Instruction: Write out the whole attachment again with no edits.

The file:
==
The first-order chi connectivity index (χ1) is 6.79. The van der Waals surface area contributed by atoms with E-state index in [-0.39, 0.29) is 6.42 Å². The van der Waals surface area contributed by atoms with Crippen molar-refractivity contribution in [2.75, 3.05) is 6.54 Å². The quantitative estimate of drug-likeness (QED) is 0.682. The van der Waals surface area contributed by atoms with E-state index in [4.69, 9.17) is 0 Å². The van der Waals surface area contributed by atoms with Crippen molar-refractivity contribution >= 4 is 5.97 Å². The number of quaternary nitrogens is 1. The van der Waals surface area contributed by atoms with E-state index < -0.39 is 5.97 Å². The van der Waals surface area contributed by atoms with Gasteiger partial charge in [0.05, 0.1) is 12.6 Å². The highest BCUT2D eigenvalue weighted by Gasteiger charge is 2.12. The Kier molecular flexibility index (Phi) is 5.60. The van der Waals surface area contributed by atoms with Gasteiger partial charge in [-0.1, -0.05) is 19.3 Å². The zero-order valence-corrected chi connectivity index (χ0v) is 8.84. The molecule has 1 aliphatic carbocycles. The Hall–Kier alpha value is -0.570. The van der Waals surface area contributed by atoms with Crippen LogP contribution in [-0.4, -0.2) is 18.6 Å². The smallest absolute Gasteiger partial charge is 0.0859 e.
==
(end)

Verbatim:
The first-order chi connectivity index (χ1) is 6.79. The van der Waals surface area contributed by atoms with E-state index in [-0.39, 0.29) is 6.42 Å². The van der Waals surface area contributed by atoms with Crippen molar-refractivity contribution in [2.75, 3.05) is 6.54 Å². The quantitative estimate of drug-likeness (QED) is 0.682. The van der Waals surface area contributed by atoms with E-state index in [4.69, 9.17) is 0 Å². The van der Waals surface area contributed by atoms with Crippen molar-refractivity contribution >= 4 is 5.97 Å². The number of quaternary nitrogens is 1. The van der Waals surface area contributed by atoms with E-state index < -0.39 is 5.97 Å². The van der Waals surface area contributed by atoms with Gasteiger partial charge in [0.05, 0.1) is 12.6 Å². The highest BCUT2D eigenvalue weighted by Gasteiger charge is 2.12. The Kier molecular flexibility index (Phi) is 5.60. The van der Waals surface area contributed by atoms with Gasteiger partial charge in [-0.1, -0.05) is 19.3 Å². The zero-order valence-corrected chi connectivity index (χ0v) is 8.84. The molecule has 1 aliphatic carbocycles. The Hall–Kier alpha value is -0.570. The van der Waals surface area contributed by atoms with Crippen LogP contribution in [-0.4, -0.2) is 18.6 Å². The smallest absolute Gasteiger partial charge is 0.0859 e.